Driving or walking along Camino Del Sur, you will probably notice an eye-catching pop of color against the flat, open field of Elings Park. Three structures, geometric mazes of criss-crossing metal, stand together in the middle of Isla Vista. They blend in with the eccentric creativity of the community with their vibrancy, yet they simultaneously create an atmosphere of mystery and wonder with their abstract shape. Those who venture closer will discover not only the intricacy of the sculptures, but also the unifying message that they convey.
A simple wooden sign next to the structures reveals that the display is called “Runaway,” designed by Greg Corso and Molly Hunker. The piece is part of a project by the Museum of Contemporary Art Santa Barbara called takepart/makeart: arte para todos, in which artists Cruz Ortiz, Tanya Aguiñiga and desertArtLAB host artistic programs in various places around Santa Barbara. The project is a response to recent cuts made to arts programs in the state and in the rest of the country, seeking to unite artists and art-lovers alike.
The project is made to be inclusive and bilingual with certain portions of the explanatory sign next to the structures in Spanish. According to the project description, the “Runaway” sculptures “serve as a central meeting point and information hub” and that “’Runaway’ becomes a beacon around which programming by artists … will take place.” The piece has been moved around the Santa Barbara and Isla Vista areas and will be standing in Elings Park until May 30.
From far away, the sculptures look like elaborate jungle gyms, conveying a sense of fun and childishness. The bright pink, blue and yellow colors of the metal also contribute to this playful and bubbly atmosphere. The idea seems simple at first glance, but there is an unusual quality to the structures in that their sleek modernity and abstract geometric shape stands out sharply. This quality of the sculptures is meant to draw spectators in by contrasting with the traditional Spanish architecture so prevalent in Santa Barbara.
Once viewers get close to the structures, they can see the intricacy of the grids of metal inside and can explore the ways in which the structures change from different angles. The first two structures allow people to see through the grids in many places due to their rectangular shape and from different perspectives, they create an optical illusion that looks like they are blurring. The third structure is made of various triangle shapes that overlap slightly with an impressive grid of diagonal bars inside that creates complicated patterns.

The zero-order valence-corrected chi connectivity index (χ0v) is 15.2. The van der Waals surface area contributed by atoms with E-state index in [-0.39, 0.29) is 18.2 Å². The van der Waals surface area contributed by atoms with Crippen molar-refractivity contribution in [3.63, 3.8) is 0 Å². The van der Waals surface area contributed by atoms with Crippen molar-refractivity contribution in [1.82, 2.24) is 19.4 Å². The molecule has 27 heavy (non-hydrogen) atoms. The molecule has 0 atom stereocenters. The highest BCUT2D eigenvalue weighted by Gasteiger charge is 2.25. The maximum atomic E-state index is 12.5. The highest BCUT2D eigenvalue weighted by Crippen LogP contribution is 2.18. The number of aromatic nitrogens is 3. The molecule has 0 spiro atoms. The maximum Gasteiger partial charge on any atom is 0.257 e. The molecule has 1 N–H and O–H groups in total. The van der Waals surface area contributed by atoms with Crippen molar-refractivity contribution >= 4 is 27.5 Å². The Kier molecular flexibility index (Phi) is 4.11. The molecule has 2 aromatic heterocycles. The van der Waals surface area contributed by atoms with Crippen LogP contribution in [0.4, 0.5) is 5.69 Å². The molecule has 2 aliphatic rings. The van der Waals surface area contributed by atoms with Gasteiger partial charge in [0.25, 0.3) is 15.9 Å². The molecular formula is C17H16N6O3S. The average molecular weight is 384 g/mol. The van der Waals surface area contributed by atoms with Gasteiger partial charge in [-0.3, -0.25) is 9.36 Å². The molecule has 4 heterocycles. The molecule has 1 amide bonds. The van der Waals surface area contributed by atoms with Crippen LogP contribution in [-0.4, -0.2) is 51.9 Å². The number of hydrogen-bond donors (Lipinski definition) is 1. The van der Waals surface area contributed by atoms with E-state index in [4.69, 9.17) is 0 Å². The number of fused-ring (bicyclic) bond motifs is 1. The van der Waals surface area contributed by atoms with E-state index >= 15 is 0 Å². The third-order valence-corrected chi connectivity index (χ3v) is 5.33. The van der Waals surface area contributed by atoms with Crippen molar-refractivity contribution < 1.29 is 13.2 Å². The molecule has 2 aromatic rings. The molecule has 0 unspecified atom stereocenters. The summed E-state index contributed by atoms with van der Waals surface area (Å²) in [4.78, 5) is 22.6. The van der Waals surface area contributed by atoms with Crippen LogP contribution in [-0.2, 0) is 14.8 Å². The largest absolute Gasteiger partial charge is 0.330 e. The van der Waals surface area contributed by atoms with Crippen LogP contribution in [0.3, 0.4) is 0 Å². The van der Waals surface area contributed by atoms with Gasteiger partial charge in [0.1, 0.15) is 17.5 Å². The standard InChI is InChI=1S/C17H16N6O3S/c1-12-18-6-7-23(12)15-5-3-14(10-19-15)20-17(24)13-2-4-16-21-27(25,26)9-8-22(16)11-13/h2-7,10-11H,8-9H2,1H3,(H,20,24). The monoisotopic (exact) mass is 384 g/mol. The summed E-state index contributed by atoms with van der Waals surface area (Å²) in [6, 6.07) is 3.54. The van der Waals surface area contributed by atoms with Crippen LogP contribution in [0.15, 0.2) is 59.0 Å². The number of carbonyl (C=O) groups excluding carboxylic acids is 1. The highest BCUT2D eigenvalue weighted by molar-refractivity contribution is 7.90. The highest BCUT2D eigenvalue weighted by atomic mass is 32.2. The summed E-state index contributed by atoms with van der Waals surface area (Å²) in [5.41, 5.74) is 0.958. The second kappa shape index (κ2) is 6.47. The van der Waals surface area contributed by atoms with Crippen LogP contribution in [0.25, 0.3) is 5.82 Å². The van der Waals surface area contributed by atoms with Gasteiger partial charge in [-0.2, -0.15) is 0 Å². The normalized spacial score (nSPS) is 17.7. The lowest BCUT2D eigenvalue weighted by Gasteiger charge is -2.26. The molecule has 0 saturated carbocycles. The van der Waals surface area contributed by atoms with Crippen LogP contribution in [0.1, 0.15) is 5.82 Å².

UCSB third-year and avid painter Diane Escobedo walked around the sculptures with me, bending down and tilting her head in different ways to admire the play on perspective of each structure.
“With this piece, you have to get close to it in order to actually be able to see the work that went into it and to understand the complexity. You have to see it in person and interact with it,” Escobedo said.
She related this quality and the shape of the sculptures to the place of art in our society today.
“These sculptures make you realize that you can’t just dismiss art at first glance. If you face the sculpture at a certain angle, it looks small and narrow, in the way that many people see art with a narrow mindset. But if you step around to another side, you see that it’s much bigger and more impressive than you realized.”
“Runaway” serves as a beacon for curious Isla Vista residents, bringing them together to appreciate art and to provoke discussion. It is a way for art to be accessible to all and a celebration of modern art in a time when its value is being questioned. Its simplicity inspires exploration and different ideas about its message. There are many angles, both literal and metaphorical, from which to view the project, allowing everyone and anyone to take part in the experience.